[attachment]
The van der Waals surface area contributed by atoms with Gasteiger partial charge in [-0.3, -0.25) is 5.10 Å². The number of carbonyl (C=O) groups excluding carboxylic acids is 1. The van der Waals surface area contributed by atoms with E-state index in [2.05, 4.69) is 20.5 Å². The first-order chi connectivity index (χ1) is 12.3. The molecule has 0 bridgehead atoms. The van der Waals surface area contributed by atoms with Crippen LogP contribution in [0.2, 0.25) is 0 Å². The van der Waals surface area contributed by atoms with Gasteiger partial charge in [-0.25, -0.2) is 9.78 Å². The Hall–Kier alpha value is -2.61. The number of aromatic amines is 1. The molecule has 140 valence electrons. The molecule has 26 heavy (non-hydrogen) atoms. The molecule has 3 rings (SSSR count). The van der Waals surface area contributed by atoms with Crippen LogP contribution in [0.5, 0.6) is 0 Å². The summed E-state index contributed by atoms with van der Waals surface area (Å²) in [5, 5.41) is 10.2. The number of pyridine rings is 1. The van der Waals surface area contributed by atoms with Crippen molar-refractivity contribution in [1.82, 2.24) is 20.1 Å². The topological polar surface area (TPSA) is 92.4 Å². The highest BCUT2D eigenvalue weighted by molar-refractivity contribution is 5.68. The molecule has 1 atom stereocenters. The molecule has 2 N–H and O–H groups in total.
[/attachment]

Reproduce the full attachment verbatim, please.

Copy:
The van der Waals surface area contributed by atoms with Gasteiger partial charge in [-0.3, -0.25) is 5.10 Å². The number of carbonyl (C=O) groups excluding carboxylic acids is 1. The van der Waals surface area contributed by atoms with E-state index in [2.05, 4.69) is 20.5 Å². The first-order chi connectivity index (χ1) is 12.3. The molecule has 0 bridgehead atoms. The van der Waals surface area contributed by atoms with Crippen LogP contribution in [0.2, 0.25) is 0 Å². The van der Waals surface area contributed by atoms with Gasteiger partial charge in [-0.25, -0.2) is 9.78 Å². The Hall–Kier alpha value is -2.61. The number of aromatic amines is 1. The molecule has 140 valence electrons. The molecule has 26 heavy (non-hydrogen) atoms. The molecule has 3 rings (SSSR count). The van der Waals surface area contributed by atoms with Crippen LogP contribution in [0.5, 0.6) is 0 Å². The summed E-state index contributed by atoms with van der Waals surface area (Å²) in [5, 5.41) is 10.2. The number of pyridine rings is 1. The van der Waals surface area contributed by atoms with Crippen molar-refractivity contribution in [1.82, 2.24) is 20.1 Å². The topological polar surface area (TPSA) is 92.4 Å². The highest BCUT2D eigenvalue weighted by molar-refractivity contribution is 5.68. The molecule has 1 atom stereocenters. The molecule has 2 N–H and O–H groups in total.